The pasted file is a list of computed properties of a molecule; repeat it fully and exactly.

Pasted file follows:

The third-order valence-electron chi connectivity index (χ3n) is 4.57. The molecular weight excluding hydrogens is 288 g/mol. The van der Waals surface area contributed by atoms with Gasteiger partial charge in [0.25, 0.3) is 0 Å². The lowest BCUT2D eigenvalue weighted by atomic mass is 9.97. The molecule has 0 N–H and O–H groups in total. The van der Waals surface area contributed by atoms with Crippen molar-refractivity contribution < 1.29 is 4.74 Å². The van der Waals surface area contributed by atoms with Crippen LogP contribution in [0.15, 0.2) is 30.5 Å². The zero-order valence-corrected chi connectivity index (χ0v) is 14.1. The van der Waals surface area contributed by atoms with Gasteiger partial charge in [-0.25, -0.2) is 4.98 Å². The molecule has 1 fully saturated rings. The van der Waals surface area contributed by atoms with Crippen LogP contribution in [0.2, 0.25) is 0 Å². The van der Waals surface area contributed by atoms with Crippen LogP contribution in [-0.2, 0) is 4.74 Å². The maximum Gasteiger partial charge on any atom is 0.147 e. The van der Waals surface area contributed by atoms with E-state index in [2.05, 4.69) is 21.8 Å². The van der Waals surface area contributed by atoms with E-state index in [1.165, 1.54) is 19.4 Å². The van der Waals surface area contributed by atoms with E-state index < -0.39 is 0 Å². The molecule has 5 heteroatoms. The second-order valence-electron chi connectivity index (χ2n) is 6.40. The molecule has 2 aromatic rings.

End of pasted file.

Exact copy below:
The third-order valence-electron chi connectivity index (χ3n) is 4.57. The molecular weight excluding hydrogens is 288 g/mol. The van der Waals surface area contributed by atoms with Gasteiger partial charge in [0.25, 0.3) is 0 Å². The lowest BCUT2D eigenvalue weighted by atomic mass is 9.97. The molecule has 0 N–H and O–H groups in total. The van der Waals surface area contributed by atoms with Crippen molar-refractivity contribution < 1.29 is 4.74 Å². The van der Waals surface area contributed by atoms with Crippen LogP contribution in [0.15, 0.2) is 30.5 Å². The zero-order valence-corrected chi connectivity index (χ0v) is 14.1. The van der Waals surface area contributed by atoms with Gasteiger partial charge in [-0.25, -0.2) is 4.98 Å². The molecule has 1 fully saturated rings. The van der Waals surface area contributed by atoms with Crippen LogP contribution in [0.2, 0.25) is 0 Å². The van der Waals surface area contributed by atoms with Crippen LogP contribution in [-0.2, 0) is 4.74 Å². The maximum Gasteiger partial charge on any atom is 0.147 e. The van der Waals surface area contributed by atoms with E-state index in [2.05, 4.69) is 21.8 Å². The van der Waals surface area contributed by atoms with E-state index in [1.165, 1.54) is 19.4 Å². The van der Waals surface area contributed by atoms with E-state index < -0.39 is 0 Å². The molecule has 5 heteroatoms. The second-order valence-electron chi connectivity index (χ2n) is 6.40. The molecule has 2 aromatic rings.